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I am new in linux. Trying to run sh file which connects the server over FTP or VSFTPD and get some files. Here is my Script

#!/bin/sh
HOST='IP_ADDR'
USER = 'user'
PASS = 'password'

FILE = 'path/filename.txt'

ftp -n $HOST <<END_SCROPT
quote USER $USER
quote PASS $PASS
get $FILE

quit 
END_SCRipt
exit 0

When i try to run this file: sh file.sh it throws error:

file.sh: 3: file.sh: HOST: not found
file.sh: 4: file.sh: USER: not found
file.sh: 5: file.sh: PASS: not found
file.sh: 7: file.sh: FILE: not found
Not Connected.
Not Connected.
Not Connected.
1

Remove Spaces between variable and its value.

USER='user'
PASS='password'
FILE='path/filename.txt'

Assignment in bash scripts cannot have spaces around the =

For more understand = also is compare operator. see this example:

if [ "$a" = "$b" ]

enter image description here Note the whitespace framing the =. In this case we are comparing "$a" and "$b".

if [ "$a"="$b" ] is not equivalent to the above.

Testing with example:

kasiay@kasiyaPC~:$ a=2
kasiay@kasiyaPC~:$ b=3

Then we run if [ "$a" = "$b" ]; then echo "equal"; else echo "not equal"; fi, the result will "not equal" and it's true result.

But if we run if [ "$a"="$b" ]; then echo "equal"; else echo "not equal"; fi, the result will "equal" and it's wrong result!!

Why in this case we are wrong result?

When we are using if [ "$a"="$b" ], it parsing as if [ A_TOKEN ], then in this case the if condition always return true result. for example:

if [ "$a"="$b" ]; then    echo "TRUE"; fi
#result is TRUE

if [ 2=3 ]; then    echo "TRUE"; fi
#result is TRUE    

if [ anything ]; then    echo "TRUE"; fi
#result is TRUE

And finally when you are using USER = 'user' (I don't know which section parse this), then you are getting "not found" . and Why is "not found"?? since the parser looking for value of USER variable to compare with 'user' value. and it's "not found" right?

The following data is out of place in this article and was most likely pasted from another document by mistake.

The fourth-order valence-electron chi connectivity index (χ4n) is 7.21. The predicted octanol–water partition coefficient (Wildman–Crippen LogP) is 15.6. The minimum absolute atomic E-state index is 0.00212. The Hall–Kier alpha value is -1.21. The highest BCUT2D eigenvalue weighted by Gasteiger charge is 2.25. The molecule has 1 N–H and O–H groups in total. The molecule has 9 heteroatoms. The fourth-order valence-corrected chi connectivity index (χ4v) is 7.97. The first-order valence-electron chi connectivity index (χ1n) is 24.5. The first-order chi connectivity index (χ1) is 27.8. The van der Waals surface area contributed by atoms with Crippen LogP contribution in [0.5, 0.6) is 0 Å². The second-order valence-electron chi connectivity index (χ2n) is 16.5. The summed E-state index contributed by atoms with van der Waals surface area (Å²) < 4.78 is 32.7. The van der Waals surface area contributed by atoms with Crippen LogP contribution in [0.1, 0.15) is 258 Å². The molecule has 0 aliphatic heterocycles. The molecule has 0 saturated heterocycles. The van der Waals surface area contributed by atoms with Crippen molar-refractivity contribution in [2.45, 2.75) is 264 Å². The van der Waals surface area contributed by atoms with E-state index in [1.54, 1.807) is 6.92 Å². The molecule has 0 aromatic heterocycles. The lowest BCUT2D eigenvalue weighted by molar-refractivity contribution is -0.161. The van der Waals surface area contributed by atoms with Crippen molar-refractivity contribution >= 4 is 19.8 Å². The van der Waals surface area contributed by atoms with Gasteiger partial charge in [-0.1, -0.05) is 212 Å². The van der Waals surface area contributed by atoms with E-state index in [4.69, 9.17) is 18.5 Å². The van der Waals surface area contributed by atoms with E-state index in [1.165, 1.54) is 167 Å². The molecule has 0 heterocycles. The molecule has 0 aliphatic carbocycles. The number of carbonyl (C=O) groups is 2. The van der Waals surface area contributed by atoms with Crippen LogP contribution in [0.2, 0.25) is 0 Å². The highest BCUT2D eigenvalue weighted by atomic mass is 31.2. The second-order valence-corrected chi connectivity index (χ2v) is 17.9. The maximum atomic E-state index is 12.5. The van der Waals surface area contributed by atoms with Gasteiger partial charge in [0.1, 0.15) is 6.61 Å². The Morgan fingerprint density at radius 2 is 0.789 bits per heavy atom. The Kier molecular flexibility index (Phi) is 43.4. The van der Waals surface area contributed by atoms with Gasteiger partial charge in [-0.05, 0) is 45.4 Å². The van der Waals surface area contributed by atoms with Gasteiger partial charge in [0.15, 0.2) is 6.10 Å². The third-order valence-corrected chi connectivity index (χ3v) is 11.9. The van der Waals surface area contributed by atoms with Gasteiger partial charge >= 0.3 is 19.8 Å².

| improve this answer | |
  • I really have no idea, but WHY? – Sarz Sep 30 '14 at 6:06
  • Can you help me in one more thing, at what level of path user logged in – Sarz Sep 30 '14 at 6:13
  • @Sarz you can add pwd command to find out path level. Add it on the new line between quote PASS $PASS and get $FILE – c0rp Sep 30 '14 at 6:28
  • 1
    Also, another note for your shell script, Sarz. It is generally considered bad practice to use all upper case for variable names since they may clash with Bash builtin variables or other environment variables. This script actually exemplifies this. Open a new terminal and don't run your script. Then, type echo $USER. Your username will be printed to the terminal. So, by setting $USER in your script, you are effectively overwriting this already-defined variable which may lead to unexpected results in some cases! – Chuck R Nov 1 '14 at 7:32

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